John Clark - MoonOcean - Stereo Stickman

John Clark MoonOcean

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The master of imagination returns with a ukulele-driven album set to mark the upcoming birth-date of his daughter. This is something completely different yet again. These compositions combine organic brightness and layers upon layers of colour and delicate detail, to create something that is all at once ambient and lightly energizing. The opener, included below, starts things off in a fairly soothing way. Seafarer follows with much more of a clear-cut, melodic story line. What I like about this is the use of the ukulele as a multi-functional instrument – these melodic solos, as it were, aren’t often showcased in ukulele performances. It makes the project quite stylish in a gentle and easily accessible way.

As you progress, this underlying sense of joy and possibility that is inherent in much of John Clark’s work really goes from strength to strength. There are plenty of minutes of hypnotic rhythm, as well as a touch of European flair, and many, many freely meandering riffs that carry the story line as if you and it are one and the same; on the back of a surf board, riding the wave. The ocean is consistently present in the backdrop, so on many occasions the music feels like a live acoustic performance down at the beach. There’s also a distinct level of balance in how the project has been arranged, certain spacious, acoustic moments of calm are followed by more vibrant, hyperactive moments of swift movement – Captain Octopus being the perfect example of the latter.

As uplifting and positively themed as the music is, it’s worth taking a step back to really appreciate the musicianship. The songs in themselves seem like free-flowing explorations of story-lines in some ways, crafted on the spot in the way that jazz often is. However, there’s a definite sense of theme or a thread during each piece – certain riffs or moments repeat and return to centre stage to keep it all relevant.

MoonOcean as a project tells the story of a mermaid named Cora who saves a sailor from the sirens when he crashes. To consider or bear this in mind as you listen helps accompany the album with appropriate imagery and ideas. The ukulele sound fits this aura well, as does the lightness of the beat, the organic and free nature of the surrounding instrumentation – it’s all been thoughtfully and skilfully set-up so that you can really lose yourself in the purity of the experience.

Aquatic Dreams offers up a notably mellow moment of smooth, soothing rhythmic and reflection. There seems to be a slightly more emotional essence here, maybe a quiet consideration of events. It fits well at this point within the project and is a personal highlight for the way the chord progression directs your thoughts and your mood, almost like a small roller-coaster – taking you through these unavoidable ups and downs with as little intensity as possible. Under The Maritime Moon follows on beautifully and keeps the artistry and thoughtfulness ever-present.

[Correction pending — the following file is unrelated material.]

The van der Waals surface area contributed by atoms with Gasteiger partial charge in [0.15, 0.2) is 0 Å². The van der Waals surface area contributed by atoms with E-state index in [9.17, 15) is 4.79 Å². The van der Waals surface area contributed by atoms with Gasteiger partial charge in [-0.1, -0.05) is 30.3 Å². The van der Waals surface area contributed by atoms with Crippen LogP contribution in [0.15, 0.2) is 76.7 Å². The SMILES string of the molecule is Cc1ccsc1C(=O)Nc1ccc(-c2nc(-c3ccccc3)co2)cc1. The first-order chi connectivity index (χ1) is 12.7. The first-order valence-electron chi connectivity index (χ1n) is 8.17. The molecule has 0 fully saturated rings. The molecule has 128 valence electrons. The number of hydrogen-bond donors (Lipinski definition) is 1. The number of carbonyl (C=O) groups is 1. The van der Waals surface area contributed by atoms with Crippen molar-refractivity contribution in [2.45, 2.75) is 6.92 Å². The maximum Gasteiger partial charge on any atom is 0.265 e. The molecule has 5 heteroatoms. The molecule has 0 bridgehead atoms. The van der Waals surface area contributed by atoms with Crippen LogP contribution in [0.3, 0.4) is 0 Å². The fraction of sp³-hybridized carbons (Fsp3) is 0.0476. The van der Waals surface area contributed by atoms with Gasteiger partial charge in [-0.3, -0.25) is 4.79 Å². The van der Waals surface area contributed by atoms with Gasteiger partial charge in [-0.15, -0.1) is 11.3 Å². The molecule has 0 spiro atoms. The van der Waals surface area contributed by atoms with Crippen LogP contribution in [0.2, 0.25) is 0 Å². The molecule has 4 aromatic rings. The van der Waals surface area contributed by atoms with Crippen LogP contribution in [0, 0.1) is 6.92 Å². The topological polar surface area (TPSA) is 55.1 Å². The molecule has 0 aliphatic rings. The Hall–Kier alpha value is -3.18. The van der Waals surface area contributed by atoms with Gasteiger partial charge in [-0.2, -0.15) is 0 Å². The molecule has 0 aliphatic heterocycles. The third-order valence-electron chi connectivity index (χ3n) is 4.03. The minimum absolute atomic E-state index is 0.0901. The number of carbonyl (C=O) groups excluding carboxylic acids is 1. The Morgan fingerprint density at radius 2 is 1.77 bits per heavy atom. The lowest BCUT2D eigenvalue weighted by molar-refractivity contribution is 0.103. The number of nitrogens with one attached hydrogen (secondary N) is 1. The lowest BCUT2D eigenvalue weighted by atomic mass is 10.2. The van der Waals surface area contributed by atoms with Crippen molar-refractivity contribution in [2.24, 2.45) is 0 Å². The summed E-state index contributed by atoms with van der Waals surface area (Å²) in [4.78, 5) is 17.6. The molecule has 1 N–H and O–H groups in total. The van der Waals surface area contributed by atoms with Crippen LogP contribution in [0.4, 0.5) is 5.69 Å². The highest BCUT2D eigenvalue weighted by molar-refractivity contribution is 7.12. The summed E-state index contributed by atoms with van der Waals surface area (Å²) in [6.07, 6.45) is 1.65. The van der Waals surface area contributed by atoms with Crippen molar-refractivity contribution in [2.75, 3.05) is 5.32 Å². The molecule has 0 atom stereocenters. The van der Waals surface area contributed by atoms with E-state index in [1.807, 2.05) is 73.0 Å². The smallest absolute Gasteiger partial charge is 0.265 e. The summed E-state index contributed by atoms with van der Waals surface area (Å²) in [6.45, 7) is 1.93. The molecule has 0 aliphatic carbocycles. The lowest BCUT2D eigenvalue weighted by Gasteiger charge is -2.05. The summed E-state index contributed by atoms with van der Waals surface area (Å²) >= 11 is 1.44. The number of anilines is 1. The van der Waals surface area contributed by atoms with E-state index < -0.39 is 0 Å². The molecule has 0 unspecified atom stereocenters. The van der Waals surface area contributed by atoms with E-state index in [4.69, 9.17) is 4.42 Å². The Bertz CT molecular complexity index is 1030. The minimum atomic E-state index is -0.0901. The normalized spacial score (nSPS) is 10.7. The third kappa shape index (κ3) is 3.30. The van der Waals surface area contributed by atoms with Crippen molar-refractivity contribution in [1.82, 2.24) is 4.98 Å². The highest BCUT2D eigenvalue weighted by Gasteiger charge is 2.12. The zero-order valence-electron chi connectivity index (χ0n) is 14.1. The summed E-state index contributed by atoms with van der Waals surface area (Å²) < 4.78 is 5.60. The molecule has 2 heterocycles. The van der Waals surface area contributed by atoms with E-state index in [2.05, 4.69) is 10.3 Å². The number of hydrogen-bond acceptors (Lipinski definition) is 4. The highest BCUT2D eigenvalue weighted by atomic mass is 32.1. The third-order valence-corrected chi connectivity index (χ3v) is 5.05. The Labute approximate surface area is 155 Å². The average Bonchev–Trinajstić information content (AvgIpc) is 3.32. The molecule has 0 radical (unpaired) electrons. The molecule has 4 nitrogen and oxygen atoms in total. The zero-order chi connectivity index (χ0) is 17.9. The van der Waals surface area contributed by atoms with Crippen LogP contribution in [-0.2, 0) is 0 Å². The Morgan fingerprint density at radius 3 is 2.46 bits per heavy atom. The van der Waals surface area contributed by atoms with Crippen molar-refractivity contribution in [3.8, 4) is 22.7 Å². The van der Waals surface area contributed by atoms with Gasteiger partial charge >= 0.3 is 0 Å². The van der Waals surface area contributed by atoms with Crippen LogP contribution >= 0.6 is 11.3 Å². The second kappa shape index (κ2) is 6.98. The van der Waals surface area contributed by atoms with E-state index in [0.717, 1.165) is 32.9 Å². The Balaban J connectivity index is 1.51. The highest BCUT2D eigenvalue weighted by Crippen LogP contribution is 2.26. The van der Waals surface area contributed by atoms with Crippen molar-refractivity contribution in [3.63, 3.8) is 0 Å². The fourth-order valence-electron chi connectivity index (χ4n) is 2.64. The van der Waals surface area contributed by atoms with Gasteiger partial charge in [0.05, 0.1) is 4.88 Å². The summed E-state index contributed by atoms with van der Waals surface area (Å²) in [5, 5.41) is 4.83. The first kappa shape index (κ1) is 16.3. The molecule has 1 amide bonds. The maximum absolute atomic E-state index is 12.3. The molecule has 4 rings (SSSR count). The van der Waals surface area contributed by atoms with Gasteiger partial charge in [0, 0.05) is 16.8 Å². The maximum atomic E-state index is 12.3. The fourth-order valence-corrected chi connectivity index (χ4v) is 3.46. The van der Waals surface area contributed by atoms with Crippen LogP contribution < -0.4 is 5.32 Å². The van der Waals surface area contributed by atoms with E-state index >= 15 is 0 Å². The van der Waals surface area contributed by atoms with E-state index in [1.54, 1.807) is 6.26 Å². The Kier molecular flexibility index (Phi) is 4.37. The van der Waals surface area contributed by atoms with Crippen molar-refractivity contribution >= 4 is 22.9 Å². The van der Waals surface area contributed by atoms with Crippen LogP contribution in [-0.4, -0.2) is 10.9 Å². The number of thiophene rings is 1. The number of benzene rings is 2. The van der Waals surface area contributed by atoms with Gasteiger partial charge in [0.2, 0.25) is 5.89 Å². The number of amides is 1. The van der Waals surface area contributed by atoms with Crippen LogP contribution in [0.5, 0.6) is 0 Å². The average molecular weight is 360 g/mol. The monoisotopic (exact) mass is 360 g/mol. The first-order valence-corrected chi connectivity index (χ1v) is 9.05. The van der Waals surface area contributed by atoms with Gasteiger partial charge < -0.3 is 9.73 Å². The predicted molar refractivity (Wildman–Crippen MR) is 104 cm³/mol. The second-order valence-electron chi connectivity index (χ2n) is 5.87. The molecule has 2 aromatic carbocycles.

Golden Pontoon is another personal highlight, though it’s less of an atmospheric piece, more of a driven and focused expression of thoughts and notes – you follow this one solo throughout the entire few minutes, as it rises and cascades, its speed changing intermittently, the waves continuing to crash right behind it. This one is something of a mini-masterpiece in fact, really entrancing to witness.

Later on, Siren Coven takes things in a totally different direction, surrounding you in atmospheric void, offering up something of an unsettling moment of vastness – or perhaps the perfect open arena within which to properly look around and consider what has come to pass. As the music softly begins, after a minute or so has passed, it’s a simple melody that suits the mood of the moment really well. Seaweed lightens the mood with manic possibility once again. Floods follows and introduces something a Celtic-folk vibe, accompanied eventually by a touch of strings – the likes of which are one of many intricate details that really help make this project special.

Perfectly in keeping with the mood of the progression through the songs, Celtic Sea Serpent steps up afterwards and raises the energy brilliantly. Again, the detail is superb, even down to the spaces, the pauses between instrumental moments of vibrancy. It all adds to the cinematic strength of the project. Harpies Reel fires into place flawlessly. Hammerhead changes the mood again, the title and the feel of the audio work in unison to create a moment of slight unease.

Vikings Lullaby brings a touch of heaviness and electronic intensity as the penultimate track on the album. It’s a brief experience, again well placed and quite addictive to listen to. The pace and the notes chosen are mesmerising. Then the title track brings things to a close with delicacy, joy, and an overall feeling of hopefulness among sounds of the natural world. This album is really the perfect kind of gift for something as special as a new life. These songs are enjoyable and welcoming to all, the final track is beautiful and really sees things to a satisfying finish, as well as reminding you of the musicianship and brightness that has been the bulk of the collection.

Take home the accompanying book for MoonOcean via Amazon. Find & follow John Clark on FacebookTwitter & Instagram. Visit his Website for more information. The original artwork for the album was created by Terra Jewel Walker at Fluid Druid Artifacts.

Rebecca Cullen

Founder & Editor

Musician & writer with an MA in Songwriting.

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